Wastewater testing could help provide information about use of addictive drugs in the population in a plan from Dallas County Commissioner J.J. Koch to be discussed Tuesday.
Koch wants staff and funding added at the Dallas County Health Department to test what narcotics are found in wastewater.
“Just how much we are consuming as a county when it comes to narcotics?" Koch asked. “This is just one step in getting better information so we can not fight blindly.”
Testing wastewater that arrives at the treatment plant could not target individual homes. It would only provide information about the community at large.
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Koch said basing drug use information on available information like arrests targets lower income neighborhoods where activity is more visible. Wastewater testing could include drugs coming from places like gated communities and offices where drug use would otherwise go undetected.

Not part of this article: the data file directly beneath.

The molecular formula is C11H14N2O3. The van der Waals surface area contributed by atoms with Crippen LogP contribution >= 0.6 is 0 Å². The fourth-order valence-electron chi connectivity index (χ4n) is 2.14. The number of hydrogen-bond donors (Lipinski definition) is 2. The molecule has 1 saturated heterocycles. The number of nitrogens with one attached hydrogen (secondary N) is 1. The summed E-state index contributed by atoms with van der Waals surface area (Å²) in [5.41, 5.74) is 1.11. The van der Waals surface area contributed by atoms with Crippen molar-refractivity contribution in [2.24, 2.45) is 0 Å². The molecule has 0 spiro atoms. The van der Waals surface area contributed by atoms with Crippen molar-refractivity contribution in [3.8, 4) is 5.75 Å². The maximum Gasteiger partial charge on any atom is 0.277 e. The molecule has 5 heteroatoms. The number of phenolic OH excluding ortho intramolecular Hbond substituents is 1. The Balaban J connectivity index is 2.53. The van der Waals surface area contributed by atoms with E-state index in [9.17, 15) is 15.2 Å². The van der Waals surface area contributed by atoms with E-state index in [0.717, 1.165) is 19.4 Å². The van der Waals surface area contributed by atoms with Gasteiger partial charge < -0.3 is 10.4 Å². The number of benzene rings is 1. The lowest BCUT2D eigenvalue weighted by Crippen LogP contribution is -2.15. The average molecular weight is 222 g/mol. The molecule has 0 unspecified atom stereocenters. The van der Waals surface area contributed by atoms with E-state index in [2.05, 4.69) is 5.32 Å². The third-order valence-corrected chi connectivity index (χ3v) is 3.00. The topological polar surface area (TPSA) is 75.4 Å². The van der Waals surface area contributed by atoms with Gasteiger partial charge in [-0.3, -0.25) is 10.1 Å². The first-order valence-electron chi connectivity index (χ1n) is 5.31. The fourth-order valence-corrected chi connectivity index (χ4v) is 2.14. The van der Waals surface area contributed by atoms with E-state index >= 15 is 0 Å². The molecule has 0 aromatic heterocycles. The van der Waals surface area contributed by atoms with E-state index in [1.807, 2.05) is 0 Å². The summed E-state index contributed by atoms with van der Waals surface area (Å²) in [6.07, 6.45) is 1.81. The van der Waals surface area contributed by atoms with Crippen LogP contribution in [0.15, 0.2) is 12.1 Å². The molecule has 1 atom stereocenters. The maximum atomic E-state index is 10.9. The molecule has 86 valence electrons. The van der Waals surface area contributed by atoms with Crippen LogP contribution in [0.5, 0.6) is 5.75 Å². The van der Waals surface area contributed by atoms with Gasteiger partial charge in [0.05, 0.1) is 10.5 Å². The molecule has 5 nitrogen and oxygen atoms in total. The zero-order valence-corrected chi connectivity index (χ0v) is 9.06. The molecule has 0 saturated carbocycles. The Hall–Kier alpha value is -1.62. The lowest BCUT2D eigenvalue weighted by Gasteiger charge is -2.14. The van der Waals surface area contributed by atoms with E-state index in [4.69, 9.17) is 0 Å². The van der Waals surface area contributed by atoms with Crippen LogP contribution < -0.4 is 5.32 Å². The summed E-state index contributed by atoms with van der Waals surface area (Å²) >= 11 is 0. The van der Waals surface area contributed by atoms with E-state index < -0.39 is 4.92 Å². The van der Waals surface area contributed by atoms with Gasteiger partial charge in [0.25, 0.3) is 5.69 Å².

“Dallas County really need to take a look in the mirror,” Koch said. “Are we serious about reducing overall use of narcotics or are we going to continue to arrest those who are the easiest to arrest that are engaged in this illicit trade.”
The Recovery Resource Council is a state funded agency responsible for tracking drug and alcohol use and developing programs to prevent it. The agency uses many sources of information including hospitals and emergency medical calls.
Becky Tinney, Director of Community Engagement, said wastewater testing could provide current, precise local information about drug use that has not resulted in emergencies or arrests.
“It strengthens our prevention efforts. It helps us identify gaps for those treatment providers,” she said. “Sometimes what the national headlines say are the biggest problems aren’t always the biggest problems for our community or our city.”
Dallas County Commissioners will discuss Koch’s idea Tuesday.
“It never hurts to have more monitoring,” Commissioner Elba Garcia said in a text message response.
Dallas County Judge Clay Jenkins said in a voicemail message that he is interested in learning more about how wastewater testing would work and how much it would cost.
Tinney said better knowledge to target drug abuse prevention efforts could reduce the very high cost of jails and treatment later.
“A few dollars invested now can save money in the long run,” Tinney said.